12. Oct 17, 2015

### FrancisClinton

I never said light beam should travel parallel to the floor , please read my comments above once again , i said light beam should be released from a parallel position to the floor.
Yes in accelerated frame light path will look curved from the perspectine of person in the space, yes i accept that but in constant velocity motion light path would be slanting line from the perspective of the person in the space , did you accept this ?

13. Oct 17, 2015

### PeroK

Let me try to explain this a different way, although you could learn a lot from nugatory's posts.

Imagine you have a tube across the room parallel to the floor and something fitted to the side of the room that fires light through the tube. You set things up so that the beam stays in the tube.

So, you would conclude you are not moving. Everything is always parallel to the floor.

But, to an observer to whom the room is moving vertically, the reason for the parallel motion is clear: The laser or light source is also moving!

So, you detach the light source from the room. Now the light does not stay in the tube, unless the light source is at rest with respect to the room. And there's the nub of your problem: The parallel test you have devised only works if the source and the room are relatively at rest.

14. Oct 17, 2015

### FrancisClinton

Yes you are right ,in my test both source and room are at rest relative to each other meaning they are attached together , but both are moving in vertical direction for a person in space .
So here is my question where will the photon hit the other side of the wall , i know how the motion of the photon will be different for the persons inside the lift and outside . Only thing i want to know where will the photon hit on the opposite side.
Answer should be whether this photon would have hit the point at the other side of the box which is at the same height as the point from which the photon is sent or it would have hit another point which is above or below that point ?

15. Oct 17, 2015

### PeroK

If the source is aligned to fire its beam parallel to the floor, then it will hit the opposite wall at the same height.

If the source is detached from the room, but stays in the parallel alignment, then the beam will only be parallel if the room and source are at rest.

If the room is accelerating, then the beam will be curved to the observer in the room.

If the source is accelerating, then the beam will be a straight line and parallel only if the source was relativity at rest when the beam was emitted.

So, you cannot distinguished motion of the source from motion of the room (at constant velocity). But you can distinguish between acceleration of the room and acceleration the source.

16. Oct 17, 2015

### Orodruin

Staff Emeritus
This makes no sense whatsoever. You do not release light. If you aim the light parallel to the floor it will travel parallel to the floor in the system where you aimed it parallel to the floor. Again this is a system dependent statement and you simply cannot use it to find a notion of absolute velocity, just as little as you can find an absolute velocity in classical mechanics by throwing a ball out of a train. (What you would find that way might be the relative velocity with respect to the surrounding air.)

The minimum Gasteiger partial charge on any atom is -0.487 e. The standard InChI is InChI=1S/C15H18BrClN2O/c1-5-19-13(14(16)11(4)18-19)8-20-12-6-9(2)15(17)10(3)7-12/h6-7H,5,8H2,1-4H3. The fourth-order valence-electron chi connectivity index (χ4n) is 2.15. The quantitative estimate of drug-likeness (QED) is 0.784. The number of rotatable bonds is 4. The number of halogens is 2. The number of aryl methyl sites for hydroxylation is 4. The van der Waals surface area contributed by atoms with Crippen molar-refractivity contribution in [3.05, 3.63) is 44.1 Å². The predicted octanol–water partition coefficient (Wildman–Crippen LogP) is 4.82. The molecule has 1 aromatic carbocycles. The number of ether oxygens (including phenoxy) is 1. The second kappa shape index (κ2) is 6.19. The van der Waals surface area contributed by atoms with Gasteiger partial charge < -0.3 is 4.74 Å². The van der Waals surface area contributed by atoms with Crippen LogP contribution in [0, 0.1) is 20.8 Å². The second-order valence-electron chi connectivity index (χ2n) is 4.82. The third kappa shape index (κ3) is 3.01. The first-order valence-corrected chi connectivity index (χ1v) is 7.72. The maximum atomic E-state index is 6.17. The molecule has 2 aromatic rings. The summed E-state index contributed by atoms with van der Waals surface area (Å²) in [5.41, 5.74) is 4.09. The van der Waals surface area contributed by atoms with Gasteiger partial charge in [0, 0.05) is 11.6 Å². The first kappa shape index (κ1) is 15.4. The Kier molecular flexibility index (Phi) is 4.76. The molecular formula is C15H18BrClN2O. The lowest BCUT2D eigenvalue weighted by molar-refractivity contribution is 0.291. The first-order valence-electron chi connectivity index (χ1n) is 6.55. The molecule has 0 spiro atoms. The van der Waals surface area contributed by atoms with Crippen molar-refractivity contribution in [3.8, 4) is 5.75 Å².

17. Oct 17, 2015

### Staff: Mentor

Same height above the floor. You may find this problem easier to understand if you think in terms of an outside observer moving relative to the room instead of the room moving relative to an outside observer.

18. Oct 17, 2015

### Staff: Mentor

Let me try a more direct approach to answering:

If you tried this experiment with a gun and bullet, firing it from a fixed location toward a target on the opposite side of the ship, do you agree that this experiment would produce the same results regardless of the state of motion of the ship? (Non-accelerating)

That's the principle of Relativity and it has been known for hundreds of years. What Einstein did with Special Relativity was realize it also applies to light. So you see, you are viewing the issue exactly backwards. Prior to SR, people believed light traveled along fixed paths in a non-moving medium. Einstein discarded that idea and indroduced the idea that, like everything else, the motion was observer dependent....with one caveat: that it always traveled at C..

19. Oct 17, 2015

### FrancisClinton

Thanks guys for the discussion , i agree with all of you , but one doubt when the lift and source both accelerates ,whether the light will hit the same point or it will hit above or below that point ?

20. Oct 17, 2015

### Staff: Mentor

Acceleration is a completely different situation than constant speed. The light will follow a curved path relative to an observer inside the room and will land at a lower spot on the far wall.

The observer in the room could use this effect to detect the acceleration, but there are easier ways - standing on a spring scale and noticing that he's not in free fall, for example.